Enbridge has secured approval from the Minnesota Public Utilities Commission (PUC) for the Line 3 Replacement Project that aims at replacing an existing 1,765km long crude oil pipeline between Edmonton in the Canadian province of Alberta and Superior in the US state of Wisconsin.
The American segment of the Line 3 Replacement Program replaces existing pipeline laid between Neche in North Dakota and Superior while running through the state of Minnesota. Cost of the American portion of the project is estimated to be $2.9bn while the Canadian part of it is estimated to be C$5.3bn ($4.01bn).
The replacement pipeline will be of 1,659km length with the US portion of it covering 542km in Minnesota, 21km in North Dakota and 22.5km in Wisconsin.
In Minnesota, Enbridge has been given a Certificate of Need from the Minnesota PUC which has given its nod to the company’s preferred route of the pipeline with minor modifications and certain conditions.
Enbridge president & CEO Al Monaco said: “Replacing Line 3 is first and foremost about the safety and integrity of this critical energy infrastructure. This project will also help ensure Minnesota and area refineries reliably receive the crude oil supply they need for the benefit of all Minnesotans and the surrounding region.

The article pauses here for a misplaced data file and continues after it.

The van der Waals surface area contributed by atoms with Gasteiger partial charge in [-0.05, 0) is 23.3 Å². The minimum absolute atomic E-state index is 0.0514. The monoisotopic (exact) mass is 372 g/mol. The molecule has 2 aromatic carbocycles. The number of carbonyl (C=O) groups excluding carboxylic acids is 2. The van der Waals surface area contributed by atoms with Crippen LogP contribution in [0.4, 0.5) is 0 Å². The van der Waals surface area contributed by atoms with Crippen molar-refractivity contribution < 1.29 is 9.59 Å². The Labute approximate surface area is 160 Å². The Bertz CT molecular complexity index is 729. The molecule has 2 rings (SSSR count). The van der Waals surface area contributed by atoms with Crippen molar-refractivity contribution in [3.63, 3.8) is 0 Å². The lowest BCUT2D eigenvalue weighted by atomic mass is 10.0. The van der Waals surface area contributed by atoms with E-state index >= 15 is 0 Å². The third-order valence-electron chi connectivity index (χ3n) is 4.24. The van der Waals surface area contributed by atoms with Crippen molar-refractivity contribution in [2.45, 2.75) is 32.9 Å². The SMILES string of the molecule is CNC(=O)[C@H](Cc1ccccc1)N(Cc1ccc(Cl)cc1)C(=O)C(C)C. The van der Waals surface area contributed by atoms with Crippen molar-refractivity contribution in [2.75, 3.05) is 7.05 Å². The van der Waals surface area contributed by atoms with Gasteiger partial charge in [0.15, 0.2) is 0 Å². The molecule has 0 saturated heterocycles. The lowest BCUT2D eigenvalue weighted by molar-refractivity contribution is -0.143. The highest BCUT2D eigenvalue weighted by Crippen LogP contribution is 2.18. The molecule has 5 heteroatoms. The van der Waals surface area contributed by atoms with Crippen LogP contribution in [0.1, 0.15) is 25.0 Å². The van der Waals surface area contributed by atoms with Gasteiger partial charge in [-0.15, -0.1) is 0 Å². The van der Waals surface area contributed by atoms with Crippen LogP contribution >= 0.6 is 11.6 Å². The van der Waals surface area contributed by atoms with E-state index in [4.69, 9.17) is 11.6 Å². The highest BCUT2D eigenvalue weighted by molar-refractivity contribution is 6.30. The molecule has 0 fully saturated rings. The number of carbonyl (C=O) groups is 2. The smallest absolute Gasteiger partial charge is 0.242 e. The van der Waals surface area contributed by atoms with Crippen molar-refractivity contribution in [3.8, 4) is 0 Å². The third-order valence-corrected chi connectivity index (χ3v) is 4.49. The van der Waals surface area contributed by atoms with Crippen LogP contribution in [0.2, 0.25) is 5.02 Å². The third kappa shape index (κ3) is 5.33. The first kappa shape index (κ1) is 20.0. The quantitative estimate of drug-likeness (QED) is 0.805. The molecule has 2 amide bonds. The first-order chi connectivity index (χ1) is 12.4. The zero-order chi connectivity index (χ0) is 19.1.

“The PUC’s decision to approve our preferred route with modifications is a good outcome for Minnesota and the result of listening carefully to stakeholders and an effective consultation process. We believe our route best protects the environment and has overwhelming support of communities.”
Enbridge, which has spent around $3.6bn till date on the overall Line 3 replacement project, is expecting to commission the replacement pipeline system in the second half of 2019.
The original Line 3 was built in the 1960s and was commissioned in 1968.
According to Enbridge, Line 3’s annual average capacity has varied between a low of 390,000 barrels per day (bpd) and a much higher capacity, in the range of 760,000 bpd.
The company believes that Line 3 replacement will decrease future repair activities of the historic pipeline and the resulting disruptions to landowners and the environment.
The 36-inch replacement pipeline is also expected to restore the historical operating capabilities of the existing 34-inch pipeline, and promote energy efficiency of Enbridge’s Mainline System.